My main problem is with the music which never seems to take off. It never develops into climaxes. If anything exciting starts to happen on stage the drums start to bang out of the blue. One has a constant feeling that the people are acting to some rather unrelated background music. There is no variety in the music whatsoever. The whole score throughout is this rather luscious, smooth and round romantic mash potato, with constantly legato bass-lines, that just gets soft or loud. No rhythmic variety, period! The smooth quality quickly wears off after the first number. The Khlisty orgy scene is so poor and tame when one compares it to the unbelievably exciting music Shostakovich wrote in his Lady Macbeth of Mtsensk to depict rape or orgies. The poor audience member sits there for three hours in vain waiting for the music to take off. It will not! By the way, have you ever heard Russian Gypsy music? Some of the funnest music ever composed. I should disagree with the previous reviewer who said that Rautavaara used real Gypsy tunes in his opera. According to the DVD booklet, the composer studied Russian Gypsy tunes, but then decided not to use them and write his own original tunes. Very bad decision indeed! His Gypsy music sounds like a slow funeral march from some communist cantata honoring Stalin or Lenin. There is not a hint of a dance rhythm or anything. It's thickly scored and as slow and boring as the rest of the opera. I don't mean that all Gypsy music is fast and bouncy. But at this point the opera definitely needed some music that moved a bit. Unfortunately the composer didn't share the same feeling. Perhaps I should give it a lower rating than 3 stars. But this man is a learned composer. I reserve the 1 star (since amazon.com doesn't provide us with the no star option) for the likes of Drattel and Macchover."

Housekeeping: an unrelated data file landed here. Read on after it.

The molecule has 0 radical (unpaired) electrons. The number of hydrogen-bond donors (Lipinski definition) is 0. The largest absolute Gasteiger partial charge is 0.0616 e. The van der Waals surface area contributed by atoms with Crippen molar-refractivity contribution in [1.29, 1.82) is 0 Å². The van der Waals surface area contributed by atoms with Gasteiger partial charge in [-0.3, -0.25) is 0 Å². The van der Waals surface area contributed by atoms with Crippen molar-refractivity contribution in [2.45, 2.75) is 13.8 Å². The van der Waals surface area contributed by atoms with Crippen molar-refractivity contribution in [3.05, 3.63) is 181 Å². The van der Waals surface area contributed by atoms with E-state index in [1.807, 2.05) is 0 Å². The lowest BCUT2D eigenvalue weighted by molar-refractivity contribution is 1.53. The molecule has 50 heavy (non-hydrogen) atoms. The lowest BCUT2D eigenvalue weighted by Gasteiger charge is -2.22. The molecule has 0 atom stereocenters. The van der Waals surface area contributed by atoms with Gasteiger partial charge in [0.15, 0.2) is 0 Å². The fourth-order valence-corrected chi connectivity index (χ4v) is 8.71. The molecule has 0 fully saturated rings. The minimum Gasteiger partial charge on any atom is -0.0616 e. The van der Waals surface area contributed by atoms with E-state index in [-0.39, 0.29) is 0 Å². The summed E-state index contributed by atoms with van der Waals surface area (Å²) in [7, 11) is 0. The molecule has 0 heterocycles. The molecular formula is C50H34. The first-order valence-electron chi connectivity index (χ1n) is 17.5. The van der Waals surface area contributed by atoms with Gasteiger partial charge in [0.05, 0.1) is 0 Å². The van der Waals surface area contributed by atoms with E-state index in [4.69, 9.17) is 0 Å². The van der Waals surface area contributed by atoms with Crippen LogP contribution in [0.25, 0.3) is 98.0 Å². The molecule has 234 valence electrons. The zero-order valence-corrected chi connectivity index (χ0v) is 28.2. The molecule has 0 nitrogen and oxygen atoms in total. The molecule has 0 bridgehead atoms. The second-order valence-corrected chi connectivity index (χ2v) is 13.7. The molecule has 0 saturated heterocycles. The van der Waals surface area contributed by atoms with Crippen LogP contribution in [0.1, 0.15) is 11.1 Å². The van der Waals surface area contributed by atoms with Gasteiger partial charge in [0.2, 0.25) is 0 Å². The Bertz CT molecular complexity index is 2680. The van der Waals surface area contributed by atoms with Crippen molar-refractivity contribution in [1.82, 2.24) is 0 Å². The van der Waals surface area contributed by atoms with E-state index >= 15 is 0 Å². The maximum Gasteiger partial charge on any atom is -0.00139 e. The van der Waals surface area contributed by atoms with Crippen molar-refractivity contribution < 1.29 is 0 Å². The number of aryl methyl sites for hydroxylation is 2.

Gowdie | New York | 07/20/2006
(5 out of 5 stars)
"I've long admired the music of the Finnish composer Einojuhani Rautavaara, and this opera "Rasputin" is just another great masterpiece of his.
Rautavaara has been often judged unfairly for his extremes in the use of tonality and that it suposedly limits his expression as an artist. If anyone knows anything about the arts in general, the fact is that one must look beyond the notes, the brush strokes, the scrapes and see the overall picture these little things present as a whole work. Rautavaara proves this case very well with this opera.
As is common in his operas, Rautavaara, who writes his own Libretti, explores the personalities of his lead characters as part of the story through great big monologues. This technique is nothing new in opera. Richard Wagner uses this to a T in all of his works. But unlike Wagner, Rautavaara is able to make the story delvelop at the same time. It doesn't just sit like rock in order to show off the ability of the singer, but rather, the story flows as we learn more about the characters and their developing predicament. Add to this, the great music which works exactly in the same way, and you've got yourself a masterpiece!
The part of Rasputin was written for the great bass Matti Salminen, who at age 60 has not diminished in vocal quality whatsoever. Given his overall great voice and his unique way of attacking great high notes at key moments throughout, Salminen is simply the best bass singer around today. Other great singers in this opera include the Mezzo Lilli Paasikivi as the Czarina Alexandra and the Baritone Jorma Hynninen as Czar Nicholas. Both of whom give great performances as the troubled couple dealing with a hardship of a soon to be communist Russia.
As you can tell, I love this work very much. May it have the same life as the classics!"